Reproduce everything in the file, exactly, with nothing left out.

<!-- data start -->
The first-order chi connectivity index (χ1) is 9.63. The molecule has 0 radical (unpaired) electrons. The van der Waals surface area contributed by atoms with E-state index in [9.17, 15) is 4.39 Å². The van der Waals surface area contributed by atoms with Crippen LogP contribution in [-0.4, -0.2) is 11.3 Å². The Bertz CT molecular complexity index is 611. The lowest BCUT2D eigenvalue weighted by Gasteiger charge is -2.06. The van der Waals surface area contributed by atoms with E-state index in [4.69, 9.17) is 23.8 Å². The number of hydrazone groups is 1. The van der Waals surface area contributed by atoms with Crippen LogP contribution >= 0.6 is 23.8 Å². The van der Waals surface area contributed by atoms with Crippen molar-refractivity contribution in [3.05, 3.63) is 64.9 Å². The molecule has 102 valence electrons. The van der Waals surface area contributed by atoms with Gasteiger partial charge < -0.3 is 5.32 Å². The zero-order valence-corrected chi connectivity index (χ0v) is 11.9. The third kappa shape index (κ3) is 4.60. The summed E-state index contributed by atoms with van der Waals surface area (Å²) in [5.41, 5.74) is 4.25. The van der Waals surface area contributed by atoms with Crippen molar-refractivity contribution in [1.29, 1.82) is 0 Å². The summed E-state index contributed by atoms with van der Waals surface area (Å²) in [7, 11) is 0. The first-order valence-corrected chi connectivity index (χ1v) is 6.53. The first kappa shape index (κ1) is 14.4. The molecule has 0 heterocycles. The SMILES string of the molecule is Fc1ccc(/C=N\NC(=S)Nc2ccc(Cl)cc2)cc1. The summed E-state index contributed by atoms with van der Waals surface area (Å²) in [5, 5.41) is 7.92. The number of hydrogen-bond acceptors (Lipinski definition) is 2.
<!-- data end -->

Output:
The first-order chi connectivity index (χ1) is 9.63. The molecule has 0 radical (unpaired) electrons. The van der Waals surface area contributed by atoms with E-state index in [9.17, 15) is 4.39 Å². The van der Waals surface area contributed by atoms with Crippen LogP contribution in [-0.4, -0.2) is 11.3 Å². The Bertz CT molecular complexity index is 611. The lowest BCUT2D eigenvalue weighted by Gasteiger charge is -2.06. The van der Waals surface area contributed by atoms with E-state index in [4.69, 9.17) is 23.8 Å². The number of hydrazone groups is 1. The van der Waals surface area contributed by atoms with Crippen LogP contribution >= 0.6 is 23.8 Å². The van der Waals surface area contributed by atoms with Crippen molar-refractivity contribution in [3.05, 3.63) is 64.9 Å². The molecule has 102 valence electrons. The van der Waals surface area contributed by atoms with Gasteiger partial charge < -0.3 is 5.32 Å². The zero-order valence-corrected chi connectivity index (χ0v) is 11.9. The third kappa shape index (κ3) is 4.60. The summed E-state index contributed by atoms with van der Waals surface area (Å²) in [5.41, 5.74) is 4.25. The van der Waals surface area contributed by atoms with Crippen molar-refractivity contribution in [1.29, 1.82) is 0 Å². The summed E-state index contributed by atoms with van der Waals surface area (Å²) in [7, 11) is 0. The first-order valence-corrected chi connectivity index (χ1v) is 6.53. The first kappa shape index (κ1) is 14.4. The molecule has 0 heterocycles. The SMILES string of the molecule is Fc1ccc(/C=N\NC(=S)Nc2ccc(Cl)cc2)cc1. The summed E-state index contributed by atoms with van der Waals surface area (Å²) in [5, 5.41) is 7.92. The number of hydrogen-bond acceptors (Lipinski definition) is 2.